393:4 Moribe says that, in this Song, the forgetful Monarch calls to mind the majestic and awful appearance of the sacred tree in the temple-grounds, and is moved by this religious thought to repent of his neglectful treatment as her who had so patiently waited for him through so many years. Motowori, on the contrary, sees in the words nothing more than a comparison of the old woman to some sacred tree of immemorial age, and the aversion felt by the monarch to an union with her.—The oak mentioned (the Kashi, Quercus myrsinæfolia) is an evergreen species. Both Motowori and Moribe consider that mimoro in the original Japanese of this Song should be taken, not as a proper name (see Sect. XXVIII, Notes 3 and 5), but simply as signifying "a sacred dwelling." As Miwa is mentioned in the earlier part of the story, it might seem more natural to regard mimoro as likewise being a Proper Name. But the word mimoro itself signifying "sacred spot," the difference between the two views does not amount to much, and it is best to follow native authority. "Oak-plain" (kashi-hara) means "a place planted with oak-trees." The first sentence of the Song must be looked on as a sort of preface to the second.

393:5 The first words of this Song down to the colon and dash are a Preface to the Song proper, whose meaning stands in need of no explanation,—Moribe surmises that the word kuri, "chestnut," was formerly p. 395 a general name for all sorts of fruits, somewhat like our English word "berry."

393:6 The drenching of the sleeve with tears is a common figure in Japanese poetry.

394:7 Or we might (following Moribe) render thus: "Left over from the guarding of the jewel-grove guard at the august dwelling," etc. The wording of his Song is far from clear. While Motowori sees in it a reference to the construction of a wall round the ground of a temple, the overplus of the materials for which sacred wall could not, it may be presumed, be applied to any profane purpose, Moribe disputes the propriety of such an interpretation of the word kaki which, according to him, denotes the grove planted in temple-grounds, temples never having been surrounded by walls such as Motowori assumes the existence of, nor even by "hedges" or "fences," which is the more usual acceptation of the term. He thinks, therefore, that the superficial signification of the actual words of the Song is that the priest, who has all his life been in the service of one particular shrine, cannot desert it for the adoration of some other deity. The underlying deeper significance of the little poem is in either case the same: Akawi-ko had, during her long waiting of eighty years, remained true to her first love, the Emperor. For every reason it had been impossible for her ever to give her affections to another, and she had now come up to the capital to demonstrate to him who had forgotten her the unchangeable nature of her feelings.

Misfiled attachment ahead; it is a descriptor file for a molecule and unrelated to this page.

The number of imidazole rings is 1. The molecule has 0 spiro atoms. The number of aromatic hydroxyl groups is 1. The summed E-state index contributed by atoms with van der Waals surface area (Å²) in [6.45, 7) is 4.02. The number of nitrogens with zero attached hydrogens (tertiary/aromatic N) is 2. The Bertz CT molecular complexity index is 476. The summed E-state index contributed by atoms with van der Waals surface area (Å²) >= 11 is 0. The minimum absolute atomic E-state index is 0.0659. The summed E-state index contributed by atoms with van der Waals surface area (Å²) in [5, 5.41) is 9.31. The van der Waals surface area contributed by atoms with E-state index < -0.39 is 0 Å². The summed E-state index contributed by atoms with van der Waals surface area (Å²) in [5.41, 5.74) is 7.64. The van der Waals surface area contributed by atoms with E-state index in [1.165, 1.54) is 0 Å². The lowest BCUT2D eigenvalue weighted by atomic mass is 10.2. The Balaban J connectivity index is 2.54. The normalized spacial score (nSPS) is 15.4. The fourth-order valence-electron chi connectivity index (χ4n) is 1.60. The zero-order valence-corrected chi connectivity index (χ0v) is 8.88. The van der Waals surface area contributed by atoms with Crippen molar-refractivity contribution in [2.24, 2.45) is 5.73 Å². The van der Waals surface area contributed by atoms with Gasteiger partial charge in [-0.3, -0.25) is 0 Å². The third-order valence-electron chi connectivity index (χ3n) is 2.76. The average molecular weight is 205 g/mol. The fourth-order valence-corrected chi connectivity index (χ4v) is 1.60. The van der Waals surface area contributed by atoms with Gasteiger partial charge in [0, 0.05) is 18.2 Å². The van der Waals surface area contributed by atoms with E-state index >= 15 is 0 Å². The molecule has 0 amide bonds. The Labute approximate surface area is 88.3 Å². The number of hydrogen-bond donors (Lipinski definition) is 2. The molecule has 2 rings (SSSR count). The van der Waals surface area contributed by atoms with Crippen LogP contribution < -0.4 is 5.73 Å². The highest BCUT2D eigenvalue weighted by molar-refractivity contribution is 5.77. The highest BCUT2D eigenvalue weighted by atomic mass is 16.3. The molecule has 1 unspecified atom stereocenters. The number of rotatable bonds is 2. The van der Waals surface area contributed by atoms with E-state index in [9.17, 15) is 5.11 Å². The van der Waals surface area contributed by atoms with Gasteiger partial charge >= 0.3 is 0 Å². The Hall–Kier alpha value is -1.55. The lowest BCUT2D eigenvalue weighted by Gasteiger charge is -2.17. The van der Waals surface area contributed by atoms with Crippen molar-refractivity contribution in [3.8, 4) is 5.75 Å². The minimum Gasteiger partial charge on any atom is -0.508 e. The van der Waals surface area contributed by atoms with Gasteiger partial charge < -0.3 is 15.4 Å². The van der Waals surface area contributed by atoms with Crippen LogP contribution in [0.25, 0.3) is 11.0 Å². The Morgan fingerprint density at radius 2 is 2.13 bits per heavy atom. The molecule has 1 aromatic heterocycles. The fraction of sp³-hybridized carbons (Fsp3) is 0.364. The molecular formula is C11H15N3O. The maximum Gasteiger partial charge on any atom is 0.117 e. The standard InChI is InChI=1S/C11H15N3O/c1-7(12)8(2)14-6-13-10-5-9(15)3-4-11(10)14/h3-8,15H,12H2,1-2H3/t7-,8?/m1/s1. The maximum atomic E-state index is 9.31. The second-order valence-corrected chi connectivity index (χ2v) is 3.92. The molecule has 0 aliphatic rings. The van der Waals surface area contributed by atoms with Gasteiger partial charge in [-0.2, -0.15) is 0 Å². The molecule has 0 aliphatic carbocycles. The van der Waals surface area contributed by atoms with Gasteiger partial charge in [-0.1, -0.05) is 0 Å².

394:8 This pretty little poem is too clear to need any comment. Moribe supposes that some lotuses brought from Kusaka may have been among the presents made by Akawi-ko to the Emperor. In the original Japanese the reference to the lotuses comes first, as a sort of preface to the rest of the poem. The laws of English construction necessitate its being put last in the translation.

394:9 See Sect. CXXIV, Note 19.

Next: Section CLV.—Emperor Yū-riyaku (Part VI.—He Makes a Progress to Yeshinu)